UK construction activity edges lower in September

| October 5, 2011

The Chartered Institute of Purchasing and Supply (CIPS)/Markit purchasing managers’ index (PMI) has revealed growth in the UK construction industry fell in September.

The closely-watched PMI dipped to 50.1 in September from August’s 52.6 – the figure was lower than the 51.7 expected by analysts.

Furthermore, the index is hovering dangerously close to the crucial 50 mark, which separates growth from contraction.

Markit highlighted that there were fewer new orders and this was the reason behind the slowdown in output growth.

However, staffing levels rose slightly but confidence remained subdued, “with uncertainty over future economic conditions weighing on optimism.”

Commenting on the report, Sarah Bingham, Economist at Markit and author of the UK Construction PMI said: “Activity growth slowed to near-stagnation, with constructors relying on work on existing contracts to support output. This therefore bodes ill for construction activity in the coming months.

“UK construction companies continued to struggle in the face of growing concerns about the wider economy, with weaker client confidence leading to a reduction in new business received during September,” she added.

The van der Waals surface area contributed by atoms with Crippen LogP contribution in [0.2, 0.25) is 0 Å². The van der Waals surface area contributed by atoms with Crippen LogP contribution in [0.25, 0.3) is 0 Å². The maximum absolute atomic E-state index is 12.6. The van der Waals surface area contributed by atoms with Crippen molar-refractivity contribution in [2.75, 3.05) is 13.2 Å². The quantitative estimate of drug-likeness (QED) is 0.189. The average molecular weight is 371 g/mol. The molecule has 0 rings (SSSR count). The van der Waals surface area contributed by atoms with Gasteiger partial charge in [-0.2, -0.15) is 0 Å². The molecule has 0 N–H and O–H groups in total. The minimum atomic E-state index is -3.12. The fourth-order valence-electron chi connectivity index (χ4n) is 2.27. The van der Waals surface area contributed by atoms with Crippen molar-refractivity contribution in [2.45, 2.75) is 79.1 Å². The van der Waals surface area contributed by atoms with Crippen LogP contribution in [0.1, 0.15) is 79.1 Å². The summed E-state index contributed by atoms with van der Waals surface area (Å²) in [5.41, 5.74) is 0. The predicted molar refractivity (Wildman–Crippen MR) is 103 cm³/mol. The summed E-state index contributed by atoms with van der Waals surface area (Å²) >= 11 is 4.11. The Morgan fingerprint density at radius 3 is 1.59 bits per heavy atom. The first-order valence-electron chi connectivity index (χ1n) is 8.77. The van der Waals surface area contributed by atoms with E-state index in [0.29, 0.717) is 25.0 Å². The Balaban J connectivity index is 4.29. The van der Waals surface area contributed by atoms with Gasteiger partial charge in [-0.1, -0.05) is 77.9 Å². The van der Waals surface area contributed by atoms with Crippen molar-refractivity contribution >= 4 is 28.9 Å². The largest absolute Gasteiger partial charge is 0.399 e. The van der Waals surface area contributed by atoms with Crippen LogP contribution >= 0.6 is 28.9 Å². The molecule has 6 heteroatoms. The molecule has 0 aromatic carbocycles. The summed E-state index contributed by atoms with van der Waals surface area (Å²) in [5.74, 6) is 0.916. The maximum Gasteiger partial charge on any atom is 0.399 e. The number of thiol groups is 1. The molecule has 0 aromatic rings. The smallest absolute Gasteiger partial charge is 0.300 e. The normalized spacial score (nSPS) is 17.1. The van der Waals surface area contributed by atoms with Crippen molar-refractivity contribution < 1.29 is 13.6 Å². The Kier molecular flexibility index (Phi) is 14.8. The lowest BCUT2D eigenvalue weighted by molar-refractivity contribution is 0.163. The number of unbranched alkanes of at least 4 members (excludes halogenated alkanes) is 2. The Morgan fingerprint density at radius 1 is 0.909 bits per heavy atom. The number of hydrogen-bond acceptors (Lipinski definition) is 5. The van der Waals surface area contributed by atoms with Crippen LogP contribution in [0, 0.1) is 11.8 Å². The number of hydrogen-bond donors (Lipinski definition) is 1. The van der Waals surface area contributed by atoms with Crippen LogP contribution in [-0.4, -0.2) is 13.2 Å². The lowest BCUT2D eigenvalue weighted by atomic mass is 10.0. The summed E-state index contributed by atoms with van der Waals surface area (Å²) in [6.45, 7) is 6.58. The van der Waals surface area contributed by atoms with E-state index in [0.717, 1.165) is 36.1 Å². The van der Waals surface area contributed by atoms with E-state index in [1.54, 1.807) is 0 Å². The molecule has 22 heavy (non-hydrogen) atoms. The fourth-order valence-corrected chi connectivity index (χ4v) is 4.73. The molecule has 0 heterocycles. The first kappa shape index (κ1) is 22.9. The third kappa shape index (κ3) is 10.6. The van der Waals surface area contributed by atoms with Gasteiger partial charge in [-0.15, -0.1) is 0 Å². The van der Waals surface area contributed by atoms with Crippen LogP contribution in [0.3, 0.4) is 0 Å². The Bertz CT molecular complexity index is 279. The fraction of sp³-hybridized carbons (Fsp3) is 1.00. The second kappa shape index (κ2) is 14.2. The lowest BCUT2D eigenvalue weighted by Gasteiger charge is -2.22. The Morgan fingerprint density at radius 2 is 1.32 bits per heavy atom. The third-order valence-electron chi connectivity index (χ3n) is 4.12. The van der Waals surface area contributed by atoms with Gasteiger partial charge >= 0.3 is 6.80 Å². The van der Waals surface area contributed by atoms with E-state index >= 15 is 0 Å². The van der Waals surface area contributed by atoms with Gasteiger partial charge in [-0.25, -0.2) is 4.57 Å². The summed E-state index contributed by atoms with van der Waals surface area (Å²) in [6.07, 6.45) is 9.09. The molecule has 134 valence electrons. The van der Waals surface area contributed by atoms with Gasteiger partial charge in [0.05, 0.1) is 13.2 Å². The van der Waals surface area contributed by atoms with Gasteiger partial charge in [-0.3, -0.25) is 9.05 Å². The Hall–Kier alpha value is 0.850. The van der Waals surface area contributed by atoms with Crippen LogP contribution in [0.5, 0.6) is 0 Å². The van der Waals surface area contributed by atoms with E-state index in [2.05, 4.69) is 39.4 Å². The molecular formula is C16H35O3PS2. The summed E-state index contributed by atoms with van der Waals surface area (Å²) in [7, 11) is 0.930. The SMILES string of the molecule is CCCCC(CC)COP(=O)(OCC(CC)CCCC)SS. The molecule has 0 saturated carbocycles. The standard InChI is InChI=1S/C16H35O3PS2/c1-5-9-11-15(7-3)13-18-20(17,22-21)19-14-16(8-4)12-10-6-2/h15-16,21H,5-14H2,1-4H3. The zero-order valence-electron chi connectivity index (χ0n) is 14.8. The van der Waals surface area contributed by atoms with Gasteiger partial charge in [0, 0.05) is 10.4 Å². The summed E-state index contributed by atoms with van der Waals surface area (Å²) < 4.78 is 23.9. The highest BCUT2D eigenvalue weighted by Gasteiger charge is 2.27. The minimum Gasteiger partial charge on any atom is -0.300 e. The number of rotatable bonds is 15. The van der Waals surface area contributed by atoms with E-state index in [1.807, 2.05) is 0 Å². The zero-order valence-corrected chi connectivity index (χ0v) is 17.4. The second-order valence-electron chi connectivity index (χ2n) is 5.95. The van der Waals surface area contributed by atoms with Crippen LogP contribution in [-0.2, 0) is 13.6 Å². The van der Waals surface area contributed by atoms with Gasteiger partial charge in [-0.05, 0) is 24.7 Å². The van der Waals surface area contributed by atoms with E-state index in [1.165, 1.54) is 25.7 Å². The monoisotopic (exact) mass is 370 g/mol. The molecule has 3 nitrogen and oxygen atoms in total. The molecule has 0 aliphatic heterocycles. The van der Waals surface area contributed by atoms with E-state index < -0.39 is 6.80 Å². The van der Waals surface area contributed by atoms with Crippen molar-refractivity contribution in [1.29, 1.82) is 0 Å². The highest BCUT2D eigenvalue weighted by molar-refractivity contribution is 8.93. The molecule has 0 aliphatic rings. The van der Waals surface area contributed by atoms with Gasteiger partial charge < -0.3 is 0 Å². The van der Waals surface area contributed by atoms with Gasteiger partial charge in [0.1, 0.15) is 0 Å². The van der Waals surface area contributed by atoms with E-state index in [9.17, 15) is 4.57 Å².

In the meantime, a depressed housing market means residential construction growth was sluggish, while civil engineering activity continued to slow since Government spending cuts have reduced the public funds available for these types of projects.

Construction accounts for around 6% of Britain’s economic output.

Meanwhile, the figures come just a day after it was revealed manufacturing activity bounced back last month.

The closely-watched CIPS/Markit manufacturing PMI rose to 51.1 in September from August’s reading of 49.4.

Activity has contracted for the last three months and today’s survey means the index has moved back above the crucial 50 mark – which separates growth from expansion.

The reading was also better than forecasts of 48.6.

The pick-up means the Bank of England is likely to keep interest rates on hold at the historic low of 0.5% when its rate-setting committee meets tomorrow.

However, speculation is still mounting as to whether the Bank of England will reintroduce is quantitative easing programme this month – a scheme designed to stimulate growth.

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